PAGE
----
Hollywood faces the possibility of a second strike. The actors are set to join the writers in picket lines if their union, SAG-AFTRA, doesn’t reach an agreement with the studios by midnight Wednesday. Another strike could shut down Hollywood completely, and disrupt local communities dependent on film and television production. The dispute revolves around disagreements over the flow of payments and the use of artificial intelligence.

After only a month as CEO of the social media platform, Linda Iaccarino has had to deal with a major new competitor, unwanted restrictions on power users and the unpredictability of Elon Musk. It was by no means a smooth appearance.

She set herself a difficult task. Ms. Yaccarino, former head of advertising at NBCUniversal, aims to Repairing ties with Madison Avenue, no small feat in the midst of a global advertising recession. In her solid reputation’s favor: “Linda was a good employee and a proper employee as long as she had the freedom to do what was necessary,” advertising mogul Martin Sorrell told DealBook last week.

But many suspect Twitter’s owner will be reluctant to relinquish control. Indeed, Mr. Musk hasn’t made things easier for Ms. Yaccarino, he tweeted Events content And it seems neglect to imitate it about his threat to sue Threads, Meta’s rival SMS platform. (Referring to Ms. Iaccarino, Bill Groeskin, a professor at Columbia Journalism School, tweeted that, “You’re trying to think of a worse career decision. “)

A request for comment to Twitter’s PR team was answered with an automated reply to a poop emoji.

And the threads are constantly growing. Twitter’s competitor has now surpassed 100 million users, setting a record for an app to reach that milestone. Analysts at Evercore ISI estimated that the leads It could add $8 billion to Meta’s annual revenue by 2025. Please note that the themes currently do not contain any ads.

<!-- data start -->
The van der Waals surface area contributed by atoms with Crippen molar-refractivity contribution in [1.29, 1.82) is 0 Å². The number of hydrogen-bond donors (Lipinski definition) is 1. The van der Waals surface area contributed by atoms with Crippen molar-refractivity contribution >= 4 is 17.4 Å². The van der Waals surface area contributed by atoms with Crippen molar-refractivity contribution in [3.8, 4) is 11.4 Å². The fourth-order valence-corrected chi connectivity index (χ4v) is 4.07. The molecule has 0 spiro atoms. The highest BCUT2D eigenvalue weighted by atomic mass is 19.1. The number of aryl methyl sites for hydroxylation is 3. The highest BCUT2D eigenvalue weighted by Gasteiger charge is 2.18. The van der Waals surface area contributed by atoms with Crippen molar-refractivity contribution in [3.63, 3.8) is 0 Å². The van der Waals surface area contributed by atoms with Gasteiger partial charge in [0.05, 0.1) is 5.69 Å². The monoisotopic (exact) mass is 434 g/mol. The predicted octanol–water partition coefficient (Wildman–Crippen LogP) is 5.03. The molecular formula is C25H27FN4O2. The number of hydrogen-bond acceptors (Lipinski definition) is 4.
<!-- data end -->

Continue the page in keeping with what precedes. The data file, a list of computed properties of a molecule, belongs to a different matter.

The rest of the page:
Its rise appears to be hurting Twitter: Twitter traffic fell 5 percent week-on-week in Thread’s first two days, According to The Wall Street Journal, Quoted from a similar site.

Ms. Yaccarino sought to rally the faithful on Twitter. “Twitter, you really outdid yourselves!” Posted on Monday. “Last week we had our biggest usage day since February. There’s only one Twitter. You know it. I know it. 🎤” (However, the tech journalist Casey Newton expressed his doubts of her claim).

Americans’ spending spree on cars, airline tickets and hotel accommodations appears to be abating. Markets are anxiously awaiting to see if this restraint is born into Wednesday’s CPI reading.

what do you want to watch: Economists polled by Bloomberg expect the headline inflation figure to drop to 3.1 percent, a significant drop from last July’s reading of 9 percent. (However, thrifty consumers can curl up Annual Amazon Prime Day The shopping boom, which starts today.)

But progress from here is expected to be difficult. Core inflation, which excludes more volatile food and fuel prices, is expected to fall to 5 percent, well above the Fed’s 2 percent target. In an investor note on Monday co-written with Jan Hatzius, chief economist at Goldman Sachs, the company said it expects more gradual progress in fighting inflation in the coming months, but did not see core inflation fall below 3 percent until 2025.